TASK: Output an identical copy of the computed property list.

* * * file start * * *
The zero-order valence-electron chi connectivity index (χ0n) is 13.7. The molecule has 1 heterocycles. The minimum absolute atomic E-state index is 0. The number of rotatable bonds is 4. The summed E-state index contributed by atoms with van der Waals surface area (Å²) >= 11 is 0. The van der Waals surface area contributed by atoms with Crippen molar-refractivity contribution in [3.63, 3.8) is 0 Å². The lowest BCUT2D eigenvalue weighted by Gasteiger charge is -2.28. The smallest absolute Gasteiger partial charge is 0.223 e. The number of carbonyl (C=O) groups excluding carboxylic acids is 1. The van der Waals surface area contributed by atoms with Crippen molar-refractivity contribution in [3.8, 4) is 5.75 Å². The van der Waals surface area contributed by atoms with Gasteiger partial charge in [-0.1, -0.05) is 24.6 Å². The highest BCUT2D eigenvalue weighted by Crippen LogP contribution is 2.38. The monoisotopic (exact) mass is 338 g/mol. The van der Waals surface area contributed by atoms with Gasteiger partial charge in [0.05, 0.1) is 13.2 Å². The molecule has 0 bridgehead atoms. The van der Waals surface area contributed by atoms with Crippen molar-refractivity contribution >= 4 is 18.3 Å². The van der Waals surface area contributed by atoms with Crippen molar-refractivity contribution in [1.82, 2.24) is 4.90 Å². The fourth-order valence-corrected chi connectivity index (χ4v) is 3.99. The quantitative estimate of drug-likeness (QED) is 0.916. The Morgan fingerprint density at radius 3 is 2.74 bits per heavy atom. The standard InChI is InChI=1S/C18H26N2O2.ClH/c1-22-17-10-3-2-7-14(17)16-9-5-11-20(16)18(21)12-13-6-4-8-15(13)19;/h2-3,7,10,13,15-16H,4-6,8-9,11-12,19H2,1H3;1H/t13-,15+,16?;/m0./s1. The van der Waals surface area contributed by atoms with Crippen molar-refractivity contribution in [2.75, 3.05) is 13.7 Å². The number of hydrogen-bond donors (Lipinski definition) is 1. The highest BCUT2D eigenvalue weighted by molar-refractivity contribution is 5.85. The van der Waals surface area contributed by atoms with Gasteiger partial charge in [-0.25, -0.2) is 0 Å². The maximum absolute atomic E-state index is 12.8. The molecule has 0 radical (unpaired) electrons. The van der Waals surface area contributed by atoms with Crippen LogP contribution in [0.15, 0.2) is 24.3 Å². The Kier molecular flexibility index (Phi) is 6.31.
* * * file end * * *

The zero-order valence-electron chi connectivity index (χ0n) is 13.7. The molecule has 1 heterocycles. The minimum absolute atomic E-state index is 0. The number of rotatable bonds is 4. The summed E-state index contributed by atoms with van der Waals surface area (Å²) >= 11 is 0. The van der Waals surface area contributed by atoms with Crippen molar-refractivity contribution in [3.63, 3.8) is 0 Å². The lowest BCUT2D eigenvalue weighted by Gasteiger charge is -2.28. The smallest absolute Gasteiger partial charge is 0.223 e. The number of carbonyl (C=O) groups excluding carboxylic acids is 1. The van der Waals surface area contributed by atoms with Crippen molar-refractivity contribution in [3.8, 4) is 5.75 Å². The van der Waals surface area contributed by atoms with Gasteiger partial charge in [-0.1, -0.05) is 24.6 Å². The highest BCUT2D eigenvalue weighted by Crippen LogP contribution is 2.38. The monoisotopic (exact) mass is 338 g/mol. The van der Waals surface area contributed by atoms with Gasteiger partial charge in [0.05, 0.1) is 13.2 Å². The molecule has 0 bridgehead atoms. The van der Waals surface area contributed by atoms with Crippen molar-refractivity contribution >= 4 is 18.3 Å². The van der Waals surface area contributed by atoms with Crippen molar-refractivity contribution in [1.82, 2.24) is 4.90 Å². The fourth-order valence-corrected chi connectivity index (χ4v) is 3.99. The quantitative estimate of drug-likeness (QED) is 0.916. The Morgan fingerprint density at radius 3 is 2.74 bits per heavy atom. The standard InChI is InChI=1S/C18H26N2O2.ClH/c1-22-17-10-3-2-7-14(17)16-9-5-11-20(16)18(21)12-13-6-4-8-15(13)19;/h2-3,7,10,13,15-16H,4-6,8-9,11-12,19H2,1H3;1H/t13-,15+,16?;/m0./s1. The van der Waals surface area contributed by atoms with Crippen molar-refractivity contribution in [2.75, 3.05) is 13.7 Å². The number of hydrogen-bond donors (Lipinski definition) is 1. The highest BCUT2D eigenvalue weighted by molar-refractivity contribution is 5.85. The van der Waals surface area contributed by atoms with Gasteiger partial charge in [-0.25, -0.2) is 0 Å². The maximum absolute atomic E-state index is 12.8. The molecule has 0 radical (unpaired) electrons. The van der Waals surface area contributed by atoms with Crippen LogP contribution in [0.15, 0.2) is 24.3 Å². The Kier molecular flexibility index (Phi) is 6.31.